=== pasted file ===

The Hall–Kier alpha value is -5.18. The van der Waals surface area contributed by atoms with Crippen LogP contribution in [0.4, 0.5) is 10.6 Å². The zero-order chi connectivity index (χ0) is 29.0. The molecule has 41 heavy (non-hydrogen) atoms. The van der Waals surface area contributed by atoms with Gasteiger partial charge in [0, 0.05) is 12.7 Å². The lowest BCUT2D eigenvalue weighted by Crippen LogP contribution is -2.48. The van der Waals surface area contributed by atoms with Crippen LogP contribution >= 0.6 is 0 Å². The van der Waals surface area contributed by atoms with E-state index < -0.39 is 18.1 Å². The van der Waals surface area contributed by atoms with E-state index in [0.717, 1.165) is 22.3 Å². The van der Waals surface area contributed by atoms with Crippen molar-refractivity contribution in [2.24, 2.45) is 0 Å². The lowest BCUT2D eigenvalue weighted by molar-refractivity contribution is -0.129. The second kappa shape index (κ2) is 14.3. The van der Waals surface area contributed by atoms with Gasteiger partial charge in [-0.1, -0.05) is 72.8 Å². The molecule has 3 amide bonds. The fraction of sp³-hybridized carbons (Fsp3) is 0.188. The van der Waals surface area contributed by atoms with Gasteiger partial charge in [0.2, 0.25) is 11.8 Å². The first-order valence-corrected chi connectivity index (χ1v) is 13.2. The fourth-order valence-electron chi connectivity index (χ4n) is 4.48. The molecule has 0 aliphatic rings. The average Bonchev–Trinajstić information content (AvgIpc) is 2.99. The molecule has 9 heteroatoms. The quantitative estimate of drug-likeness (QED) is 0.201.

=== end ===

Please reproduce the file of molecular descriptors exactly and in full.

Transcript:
The Hall–Kier alpha value is -5.18. The van der Waals surface area contributed by atoms with Crippen LogP contribution in [0.4, 0.5) is 10.6 Å². The zero-order chi connectivity index (χ0) is 29.0. The molecule has 41 heavy (non-hydrogen) atoms. The van der Waals surface area contributed by atoms with Gasteiger partial charge in [0, 0.05) is 12.7 Å². The lowest BCUT2D eigenvalue weighted by Crippen LogP contribution is -2.48. The van der Waals surface area contributed by atoms with Crippen LogP contribution >= 0.6 is 0 Å². The van der Waals surface area contributed by atoms with E-state index < -0.39 is 18.1 Å². The van der Waals surface area contributed by atoms with E-state index in [0.717, 1.165) is 22.3 Å². The van der Waals surface area contributed by atoms with Crippen molar-refractivity contribution in [2.24, 2.45) is 0 Å². The lowest BCUT2D eigenvalue weighted by molar-refractivity contribution is -0.129. The second kappa shape index (κ2) is 14.3. The van der Waals surface area contributed by atoms with Gasteiger partial charge in [-0.1, -0.05) is 72.8 Å². The molecule has 3 amide bonds. The fraction of sp³-hybridized carbons (Fsp3) is 0.188. The van der Waals surface area contributed by atoms with Gasteiger partial charge in [0.2, 0.25) is 11.8 Å². The first-order valence-corrected chi connectivity index (χ1v) is 13.2. The fourth-order valence-electron chi connectivity index (χ4n) is 4.48. The molecule has 0 aliphatic rings. The average Bonchev–Trinajstić information content (AvgIpc) is 2.99. The molecule has 9 heteroatoms. The quantitative estimate of drug-likeness (QED) is 0.201.